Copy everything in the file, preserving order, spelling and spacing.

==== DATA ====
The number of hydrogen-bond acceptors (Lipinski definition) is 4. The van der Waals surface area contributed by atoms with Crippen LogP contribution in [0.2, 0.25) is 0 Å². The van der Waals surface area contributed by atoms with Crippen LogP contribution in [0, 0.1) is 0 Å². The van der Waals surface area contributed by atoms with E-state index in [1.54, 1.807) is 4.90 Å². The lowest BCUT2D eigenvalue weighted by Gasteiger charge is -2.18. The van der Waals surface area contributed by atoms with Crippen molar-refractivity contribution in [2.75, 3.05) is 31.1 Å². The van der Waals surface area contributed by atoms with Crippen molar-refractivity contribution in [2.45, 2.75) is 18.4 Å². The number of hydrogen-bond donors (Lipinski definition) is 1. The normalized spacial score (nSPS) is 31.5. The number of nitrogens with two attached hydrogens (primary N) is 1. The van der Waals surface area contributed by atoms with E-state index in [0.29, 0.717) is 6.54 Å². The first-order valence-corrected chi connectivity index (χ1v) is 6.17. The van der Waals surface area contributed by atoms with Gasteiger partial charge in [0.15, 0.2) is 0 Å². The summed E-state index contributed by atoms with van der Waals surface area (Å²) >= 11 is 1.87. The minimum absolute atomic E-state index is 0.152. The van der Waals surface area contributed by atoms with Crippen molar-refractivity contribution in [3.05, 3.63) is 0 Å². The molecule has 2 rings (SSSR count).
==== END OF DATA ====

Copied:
The number of hydrogen-bond acceptors (Lipinski definition) is 4. The van der Waals surface area contributed by atoms with Crippen LogP contribution in [0.2, 0.25) is 0 Å². The van der Waals surface area contributed by atoms with Crippen LogP contribution in [0, 0.1) is 0 Å². The van der Waals surface area contributed by atoms with E-state index in [1.54, 1.807) is 4.90 Å². The lowest BCUT2D eigenvalue weighted by Gasteiger charge is -2.18. The van der Waals surface area contributed by atoms with Crippen molar-refractivity contribution in [2.75, 3.05) is 31.1 Å². The van der Waals surface area contributed by atoms with Crippen molar-refractivity contribution in [2.45, 2.75) is 18.4 Å². The number of hydrogen-bond donors (Lipinski definition) is 1. The normalized spacial score (nSPS) is 31.5. The number of nitrogens with two attached hydrogens (primary N) is 1. The van der Waals surface area contributed by atoms with E-state index in [0.29, 0.717) is 6.54 Å². The first-order valence-corrected chi connectivity index (χ1v) is 6.17. The van der Waals surface area contributed by atoms with Gasteiger partial charge in [0.15, 0.2) is 0 Å². The summed E-state index contributed by atoms with van der Waals surface area (Å²) >= 11 is 1.87. The minimum absolute atomic E-state index is 0.152. The van der Waals surface area contributed by atoms with Crippen molar-refractivity contribution in [3.05, 3.63) is 0 Å². The molecule has 2 rings (SSSR count).